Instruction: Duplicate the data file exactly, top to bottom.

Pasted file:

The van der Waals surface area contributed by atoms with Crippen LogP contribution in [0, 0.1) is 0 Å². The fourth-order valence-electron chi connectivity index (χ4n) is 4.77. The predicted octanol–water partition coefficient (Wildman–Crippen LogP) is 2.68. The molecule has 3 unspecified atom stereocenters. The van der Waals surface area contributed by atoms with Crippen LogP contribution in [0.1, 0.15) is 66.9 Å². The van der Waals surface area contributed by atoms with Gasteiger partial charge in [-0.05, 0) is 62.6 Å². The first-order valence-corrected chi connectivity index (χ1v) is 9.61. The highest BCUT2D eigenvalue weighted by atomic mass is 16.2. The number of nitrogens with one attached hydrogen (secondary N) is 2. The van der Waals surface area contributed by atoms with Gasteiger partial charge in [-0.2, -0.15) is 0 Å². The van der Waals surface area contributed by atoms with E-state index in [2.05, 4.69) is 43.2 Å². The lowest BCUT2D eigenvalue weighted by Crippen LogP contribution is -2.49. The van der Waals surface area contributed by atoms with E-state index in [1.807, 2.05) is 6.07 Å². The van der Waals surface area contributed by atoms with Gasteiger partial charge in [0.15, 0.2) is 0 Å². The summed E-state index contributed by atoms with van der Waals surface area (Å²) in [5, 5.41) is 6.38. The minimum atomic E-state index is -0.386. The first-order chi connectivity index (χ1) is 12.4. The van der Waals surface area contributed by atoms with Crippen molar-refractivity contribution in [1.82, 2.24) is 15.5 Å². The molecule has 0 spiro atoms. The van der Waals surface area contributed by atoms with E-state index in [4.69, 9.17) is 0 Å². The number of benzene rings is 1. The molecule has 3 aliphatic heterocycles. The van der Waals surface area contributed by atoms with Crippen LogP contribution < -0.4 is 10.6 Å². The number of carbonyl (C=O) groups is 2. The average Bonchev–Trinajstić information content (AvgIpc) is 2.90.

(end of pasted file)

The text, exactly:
The van der Waals surface area contributed by atoms with Crippen LogP contribution in [0, 0.1) is 0 Å². The fourth-order valence-electron chi connectivity index (χ4n) is 4.77. The predicted octanol–water partition coefficient (Wildman–Crippen LogP) is 2.68. The molecule has 3 unspecified atom stereocenters. The van der Waals surface area contributed by atoms with Crippen LogP contribution in [0.1, 0.15) is 66.9 Å². The van der Waals surface area contributed by atoms with Gasteiger partial charge in [-0.05, 0) is 62.6 Å². The first-order valence-corrected chi connectivity index (χ1v) is 9.61. The highest BCUT2D eigenvalue weighted by atomic mass is 16.2. The number of nitrogens with one attached hydrogen (secondary N) is 2. The van der Waals surface area contributed by atoms with Gasteiger partial charge in [-0.2, -0.15) is 0 Å². The van der Waals surface area contributed by atoms with E-state index in [2.05, 4.69) is 43.2 Å². The lowest BCUT2D eigenvalue weighted by Crippen LogP contribution is -2.49. The van der Waals surface area contributed by atoms with E-state index in [1.807, 2.05) is 6.07 Å². The van der Waals surface area contributed by atoms with Gasteiger partial charge in [0.15, 0.2) is 0 Å². The summed E-state index contributed by atoms with van der Waals surface area (Å²) in [5, 5.41) is 6.38. The minimum atomic E-state index is -0.386. The first-order chi connectivity index (χ1) is 12.4. The van der Waals surface area contributed by atoms with Crippen molar-refractivity contribution in [1.82, 2.24) is 15.5 Å². The molecule has 0 spiro atoms. The van der Waals surface area contributed by atoms with E-state index in [4.69, 9.17) is 0 Å². The number of benzene rings is 1. The molecule has 3 aliphatic heterocycles. The van der Waals surface area contributed by atoms with Crippen LogP contribution < -0.4 is 10.6 Å². The number of carbonyl (C=O) groups is 2. The average Bonchev–Trinajstić information content (AvgIpc) is 2.90.